Harney Peak Trip Report
On Saturday August 22nd, 2015 I stood atop Harney Peak with my good friend and climbing partner Rick Overholt who flew up to Climb Harney Peak for the second time. Harney Peak was the second of the 4 state highpoints completed during our 2015 North Central Trip and it was #31 out of the 50 states for me.
It’s a dramatic mountain, and I understand why Rick went back again. The climb was easy but interesting for both of us and we found ourselves involved in rescuing lost hikers in the end.
Summit Date: Saturday August 22nd, 2015
State: South Dakota
US Rank: 15
Distance: 7 Miles
Round Trip Time: 6.5 Hours
South Dakota was a delightful place to be, both in climate and scenery. Neither Susan, nor myself had been to South Dakota, so we were both surprised and awed by the dramatic terrain. We also enjoyed the low humidity and cool temperatures. We stayed at the Rafter J Campground which was the largest and most beautiful campground we have ever visited with acres of open green spaces.
Sunrise Summit Plan
When we left the trailhead at 5AM it was dark, cold and very, very windy. My preferred hat is leather with gator teeth in the gator hide band and is considered de rigueur for adventuring, at least by me. But alas, due to the high winds I opted for a less adventuresome hat with a strap.
Initially I was planning to be on the summit at Sunrise, which means hiking up in the dark, but Rick convinced me that it would be better to start later so we could see more of the dramatic scenery so we started an hour before the 6AM sunrise which put us midway up when the sun arose. In retrospect, it would have been better to start a couple of hours later as the early morning haze limited visibility.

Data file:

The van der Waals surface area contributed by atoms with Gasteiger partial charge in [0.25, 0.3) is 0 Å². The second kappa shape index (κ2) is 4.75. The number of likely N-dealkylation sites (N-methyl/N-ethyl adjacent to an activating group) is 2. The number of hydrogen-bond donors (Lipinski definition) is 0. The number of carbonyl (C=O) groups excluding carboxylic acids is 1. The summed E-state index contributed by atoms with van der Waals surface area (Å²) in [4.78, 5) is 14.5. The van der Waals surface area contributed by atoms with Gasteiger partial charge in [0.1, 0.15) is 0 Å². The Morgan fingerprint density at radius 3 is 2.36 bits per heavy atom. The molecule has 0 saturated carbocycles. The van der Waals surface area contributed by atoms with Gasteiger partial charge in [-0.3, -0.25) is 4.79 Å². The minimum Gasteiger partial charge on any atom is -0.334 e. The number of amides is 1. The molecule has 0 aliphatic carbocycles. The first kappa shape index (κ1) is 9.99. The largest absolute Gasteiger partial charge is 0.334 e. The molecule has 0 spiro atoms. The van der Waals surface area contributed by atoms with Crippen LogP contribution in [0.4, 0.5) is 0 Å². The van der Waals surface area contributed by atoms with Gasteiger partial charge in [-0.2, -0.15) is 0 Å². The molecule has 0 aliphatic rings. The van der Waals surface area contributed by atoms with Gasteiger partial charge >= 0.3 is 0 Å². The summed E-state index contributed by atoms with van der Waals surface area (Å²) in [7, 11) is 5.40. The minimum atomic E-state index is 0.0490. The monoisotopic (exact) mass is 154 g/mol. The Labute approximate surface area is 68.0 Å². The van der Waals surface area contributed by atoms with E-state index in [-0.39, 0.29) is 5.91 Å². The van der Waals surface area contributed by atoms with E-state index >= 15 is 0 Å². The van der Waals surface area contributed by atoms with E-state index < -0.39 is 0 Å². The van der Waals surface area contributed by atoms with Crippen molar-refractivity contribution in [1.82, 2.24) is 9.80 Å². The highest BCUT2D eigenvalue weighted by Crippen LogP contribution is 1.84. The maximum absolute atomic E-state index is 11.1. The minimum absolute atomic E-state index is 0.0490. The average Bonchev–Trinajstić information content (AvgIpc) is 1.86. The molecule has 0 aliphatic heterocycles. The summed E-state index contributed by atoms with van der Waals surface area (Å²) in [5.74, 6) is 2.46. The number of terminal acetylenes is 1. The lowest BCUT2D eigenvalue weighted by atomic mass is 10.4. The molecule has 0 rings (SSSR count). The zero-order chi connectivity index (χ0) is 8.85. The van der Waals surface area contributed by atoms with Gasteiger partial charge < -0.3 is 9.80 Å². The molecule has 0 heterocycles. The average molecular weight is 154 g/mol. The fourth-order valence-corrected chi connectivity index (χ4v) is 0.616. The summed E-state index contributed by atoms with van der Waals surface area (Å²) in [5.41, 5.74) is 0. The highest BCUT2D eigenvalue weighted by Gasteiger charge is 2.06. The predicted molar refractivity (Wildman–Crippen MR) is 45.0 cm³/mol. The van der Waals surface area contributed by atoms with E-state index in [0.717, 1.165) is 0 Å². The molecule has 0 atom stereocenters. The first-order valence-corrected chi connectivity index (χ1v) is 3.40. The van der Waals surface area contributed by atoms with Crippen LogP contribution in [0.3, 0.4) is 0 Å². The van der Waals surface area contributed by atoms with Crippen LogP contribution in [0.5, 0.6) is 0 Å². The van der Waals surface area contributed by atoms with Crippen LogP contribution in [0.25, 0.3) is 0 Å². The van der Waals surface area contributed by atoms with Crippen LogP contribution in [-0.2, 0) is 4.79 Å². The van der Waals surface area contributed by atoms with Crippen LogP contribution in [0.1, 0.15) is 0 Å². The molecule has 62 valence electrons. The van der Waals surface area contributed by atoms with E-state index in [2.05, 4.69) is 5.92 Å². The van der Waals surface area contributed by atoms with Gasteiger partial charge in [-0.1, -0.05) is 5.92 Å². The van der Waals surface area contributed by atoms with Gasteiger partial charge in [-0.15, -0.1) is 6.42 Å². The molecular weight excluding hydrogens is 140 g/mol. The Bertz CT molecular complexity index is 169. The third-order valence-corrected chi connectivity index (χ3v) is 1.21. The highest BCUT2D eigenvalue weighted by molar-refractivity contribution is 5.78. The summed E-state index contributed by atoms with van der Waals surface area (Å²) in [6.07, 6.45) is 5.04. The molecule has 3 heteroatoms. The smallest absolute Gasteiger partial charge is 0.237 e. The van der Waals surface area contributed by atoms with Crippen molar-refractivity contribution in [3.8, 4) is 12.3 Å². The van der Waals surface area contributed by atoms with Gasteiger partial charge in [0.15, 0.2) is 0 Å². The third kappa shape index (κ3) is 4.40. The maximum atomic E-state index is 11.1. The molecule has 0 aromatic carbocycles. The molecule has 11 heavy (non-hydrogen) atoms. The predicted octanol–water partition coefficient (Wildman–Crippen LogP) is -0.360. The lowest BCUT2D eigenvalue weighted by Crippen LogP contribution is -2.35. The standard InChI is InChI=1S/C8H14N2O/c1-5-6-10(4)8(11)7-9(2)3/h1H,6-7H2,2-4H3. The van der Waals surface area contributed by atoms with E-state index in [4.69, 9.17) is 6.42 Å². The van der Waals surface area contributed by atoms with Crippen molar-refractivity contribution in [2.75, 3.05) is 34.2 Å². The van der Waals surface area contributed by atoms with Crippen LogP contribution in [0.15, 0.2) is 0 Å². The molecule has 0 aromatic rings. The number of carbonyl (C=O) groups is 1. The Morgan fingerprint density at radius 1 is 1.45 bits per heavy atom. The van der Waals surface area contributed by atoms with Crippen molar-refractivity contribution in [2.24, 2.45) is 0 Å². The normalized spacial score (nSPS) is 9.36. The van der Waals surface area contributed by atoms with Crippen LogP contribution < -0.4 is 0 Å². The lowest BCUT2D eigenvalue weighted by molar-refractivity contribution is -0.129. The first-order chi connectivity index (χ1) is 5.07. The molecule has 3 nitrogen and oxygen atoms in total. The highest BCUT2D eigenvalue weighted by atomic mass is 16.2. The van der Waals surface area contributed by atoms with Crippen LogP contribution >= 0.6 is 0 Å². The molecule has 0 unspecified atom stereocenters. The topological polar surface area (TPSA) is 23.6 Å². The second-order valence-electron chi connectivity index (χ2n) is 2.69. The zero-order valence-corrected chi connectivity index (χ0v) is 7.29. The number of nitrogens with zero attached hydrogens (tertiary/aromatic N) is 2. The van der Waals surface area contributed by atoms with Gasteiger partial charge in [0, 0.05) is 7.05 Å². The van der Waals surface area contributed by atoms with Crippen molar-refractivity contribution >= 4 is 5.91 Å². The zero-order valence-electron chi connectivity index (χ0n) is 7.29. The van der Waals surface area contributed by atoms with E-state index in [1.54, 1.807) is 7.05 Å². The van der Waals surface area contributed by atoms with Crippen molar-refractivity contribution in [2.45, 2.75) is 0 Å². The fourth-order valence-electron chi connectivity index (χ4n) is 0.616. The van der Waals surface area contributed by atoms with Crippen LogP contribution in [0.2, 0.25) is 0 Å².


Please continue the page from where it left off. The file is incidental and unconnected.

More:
The Hike Up
We took trail #9 to the summit and came back down on #4 which had much more dramatic scenery and the haze had lifted, so our best photography was on the way down. If I were ti climb it again, I would use trail #4 up and down. We did get an interesting distant view of the summit on the way up #9.
The devastation of the Mountain Pine Beetles is very apparent here. There are thousands upon thousands of dead and dying trees which you will see in most of the photos. I’ve seen the Pine Beetle infestation in other parts of the US, but this is the worst I’ve personally seen.
It was an easy 3.5 mile hike up, although it was longer for us due to some confusion. On the way up we saw a sign that said “Harney Peak Lookout” pointing to a side trail, and we were expecting a sign that said “Harney Peak Summit”. So we stayed on the clearly marked “Harney Peak Trail #9” which took us back down the other side of the mountain. As we got further from the summit and lost a considerable amount of elevation I pulled out my GPS map and saw that the side trail was indeed the path to the summit. Rick does not trust GPS and didn’t remember the side trail, so it took a fair amount of arguing and he wasn’t convinced until he saw the summit stairs.
We didn’t see any horses and only one hiker on the way up as we were early, but there was quite a bit of horse manure on the trail, and a place to tie horses near the summit, so horses are apparently an option here.
There is a very well engineered stone stairway up to the summit, which Rick calls the “Stairway to Heaven”. It makes this a much easier climb, as without it there would be some challenging rock climbing involved.